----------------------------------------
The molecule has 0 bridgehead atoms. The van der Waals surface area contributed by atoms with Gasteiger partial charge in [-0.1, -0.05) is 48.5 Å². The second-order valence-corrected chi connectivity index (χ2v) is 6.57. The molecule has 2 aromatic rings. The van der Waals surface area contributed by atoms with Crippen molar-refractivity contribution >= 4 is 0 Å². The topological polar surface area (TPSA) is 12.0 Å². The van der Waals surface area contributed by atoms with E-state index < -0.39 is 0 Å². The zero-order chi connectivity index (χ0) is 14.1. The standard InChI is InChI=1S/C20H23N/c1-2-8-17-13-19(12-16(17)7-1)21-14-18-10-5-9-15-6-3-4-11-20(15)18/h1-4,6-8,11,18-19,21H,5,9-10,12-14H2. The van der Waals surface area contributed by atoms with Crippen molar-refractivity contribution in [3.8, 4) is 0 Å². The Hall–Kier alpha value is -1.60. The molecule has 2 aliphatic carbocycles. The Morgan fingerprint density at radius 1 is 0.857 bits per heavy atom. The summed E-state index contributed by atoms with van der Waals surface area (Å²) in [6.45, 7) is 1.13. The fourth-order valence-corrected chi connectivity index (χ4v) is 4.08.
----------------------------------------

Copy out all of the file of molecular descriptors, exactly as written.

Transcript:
The molecule has 0 bridgehead atoms. The van der Waals surface area contributed by atoms with Gasteiger partial charge in [-0.1, -0.05) is 48.5 Å². The second-order valence-corrected chi connectivity index (χ2v) is 6.57. The molecule has 2 aromatic rings. The van der Waals surface area contributed by atoms with Crippen molar-refractivity contribution >= 4 is 0 Å². The topological polar surface area (TPSA) is 12.0 Å². The van der Waals surface area contributed by atoms with E-state index < -0.39 is 0 Å². The zero-order chi connectivity index (χ0) is 14.1. The standard InChI is InChI=1S/C20H23N/c1-2-8-17-13-19(12-16(17)7-1)21-14-18-10-5-9-15-6-3-4-11-20(15)18/h1-4,6-8,11,18-19,21H,5,9-10,12-14H2. The van der Waals surface area contributed by atoms with Crippen molar-refractivity contribution in [3.8, 4) is 0 Å². The Hall–Kier alpha value is -1.60. The molecule has 2 aliphatic carbocycles. The Morgan fingerprint density at radius 1 is 0.857 bits per heavy atom. The summed E-state index contributed by atoms with van der Waals surface area (Å²) in [6.45, 7) is 1.13. The fourth-order valence-corrected chi connectivity index (χ4v) is 4.08.